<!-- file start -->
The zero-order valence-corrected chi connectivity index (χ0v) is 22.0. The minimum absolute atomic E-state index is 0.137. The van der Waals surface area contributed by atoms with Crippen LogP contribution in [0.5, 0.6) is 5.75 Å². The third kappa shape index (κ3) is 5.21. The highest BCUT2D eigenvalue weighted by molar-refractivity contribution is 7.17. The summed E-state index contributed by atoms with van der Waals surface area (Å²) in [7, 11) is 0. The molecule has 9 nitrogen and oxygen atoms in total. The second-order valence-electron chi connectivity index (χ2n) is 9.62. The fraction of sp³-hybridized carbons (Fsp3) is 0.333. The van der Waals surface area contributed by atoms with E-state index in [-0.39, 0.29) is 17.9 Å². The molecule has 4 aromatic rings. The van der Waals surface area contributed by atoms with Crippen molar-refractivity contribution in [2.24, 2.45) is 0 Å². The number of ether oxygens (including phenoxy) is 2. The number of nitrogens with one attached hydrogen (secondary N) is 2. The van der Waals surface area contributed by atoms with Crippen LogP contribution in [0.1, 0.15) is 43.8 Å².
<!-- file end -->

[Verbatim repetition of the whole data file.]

The zero-order valence-corrected chi connectivity index (χ0v) is 22.0. The minimum absolute atomic E-state index is 0.137. The van der Waals surface area contributed by atoms with Crippen LogP contribution in [0.5, 0.6) is 5.75 Å². The third kappa shape index (κ3) is 5.21. The highest BCUT2D eigenvalue weighted by molar-refractivity contribution is 7.17. The summed E-state index contributed by atoms with van der Waals surface area (Å²) in [7, 11) is 0. The molecule has 9 nitrogen and oxygen atoms in total. The second-order valence-electron chi connectivity index (χ2n) is 9.62. The fraction of sp³-hybridized carbons (Fsp3) is 0.333. The van der Waals surface area contributed by atoms with E-state index in [-0.39, 0.29) is 17.9 Å². The molecule has 4 aromatic rings. The van der Waals surface area contributed by atoms with Crippen molar-refractivity contribution in [2.24, 2.45) is 0 Å². The number of ether oxygens (including phenoxy) is 2. The number of nitrogens with one attached hydrogen (secondary N) is 2. The van der Waals surface area contributed by atoms with Crippen LogP contribution in [0.1, 0.15) is 43.8 Å².